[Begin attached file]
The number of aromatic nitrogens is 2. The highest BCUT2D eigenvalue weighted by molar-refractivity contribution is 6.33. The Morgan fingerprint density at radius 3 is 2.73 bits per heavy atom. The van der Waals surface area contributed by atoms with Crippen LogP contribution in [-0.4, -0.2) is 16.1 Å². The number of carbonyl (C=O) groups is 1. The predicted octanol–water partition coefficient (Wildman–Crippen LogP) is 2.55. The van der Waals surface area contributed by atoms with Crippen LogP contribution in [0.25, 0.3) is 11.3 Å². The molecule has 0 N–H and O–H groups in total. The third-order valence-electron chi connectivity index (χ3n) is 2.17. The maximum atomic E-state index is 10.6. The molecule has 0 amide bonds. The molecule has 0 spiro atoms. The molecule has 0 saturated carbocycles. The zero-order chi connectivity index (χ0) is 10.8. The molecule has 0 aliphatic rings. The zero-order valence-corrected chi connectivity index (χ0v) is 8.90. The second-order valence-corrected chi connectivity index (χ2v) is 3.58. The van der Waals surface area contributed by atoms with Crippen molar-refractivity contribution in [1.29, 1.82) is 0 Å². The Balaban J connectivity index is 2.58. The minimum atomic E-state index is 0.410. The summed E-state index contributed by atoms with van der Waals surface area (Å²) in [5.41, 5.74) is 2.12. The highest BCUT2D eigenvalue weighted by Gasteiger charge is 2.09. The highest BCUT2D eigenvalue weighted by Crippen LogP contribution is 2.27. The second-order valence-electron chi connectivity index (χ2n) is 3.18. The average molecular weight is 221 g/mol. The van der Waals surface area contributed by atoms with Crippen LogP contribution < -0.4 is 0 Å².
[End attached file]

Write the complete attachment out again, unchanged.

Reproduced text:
The number of aromatic nitrogens is 2. The highest BCUT2D eigenvalue weighted by molar-refractivity contribution is 6.33. The Morgan fingerprint density at radius 3 is 2.73 bits per heavy atom. The van der Waals surface area contributed by atoms with Crippen LogP contribution in [-0.4, -0.2) is 16.1 Å². The number of carbonyl (C=O) groups is 1. The predicted octanol–water partition coefficient (Wildman–Crippen LogP) is 2.55. The van der Waals surface area contributed by atoms with Crippen LogP contribution in [0.25, 0.3) is 11.3 Å². The molecule has 0 N–H and O–H groups in total. The third-order valence-electron chi connectivity index (χ3n) is 2.17. The maximum atomic E-state index is 10.6. The molecule has 0 amide bonds. The molecule has 0 spiro atoms. The molecule has 0 saturated carbocycles. The zero-order chi connectivity index (χ0) is 10.8. The molecule has 0 aliphatic rings. The zero-order valence-corrected chi connectivity index (χ0v) is 8.90. The second-order valence-corrected chi connectivity index (χ2v) is 3.58. The van der Waals surface area contributed by atoms with Crippen molar-refractivity contribution in [1.29, 1.82) is 0 Å². The Balaban J connectivity index is 2.58. The minimum atomic E-state index is 0.410. The summed E-state index contributed by atoms with van der Waals surface area (Å²) in [5.41, 5.74) is 2.12. The highest BCUT2D eigenvalue weighted by Gasteiger charge is 2.09. The highest BCUT2D eigenvalue weighted by Crippen LogP contribution is 2.27. The second-order valence-electron chi connectivity index (χ2n) is 3.18. The average molecular weight is 221 g/mol. The van der Waals surface area contributed by atoms with Crippen LogP contribution < -0.4 is 0 Å².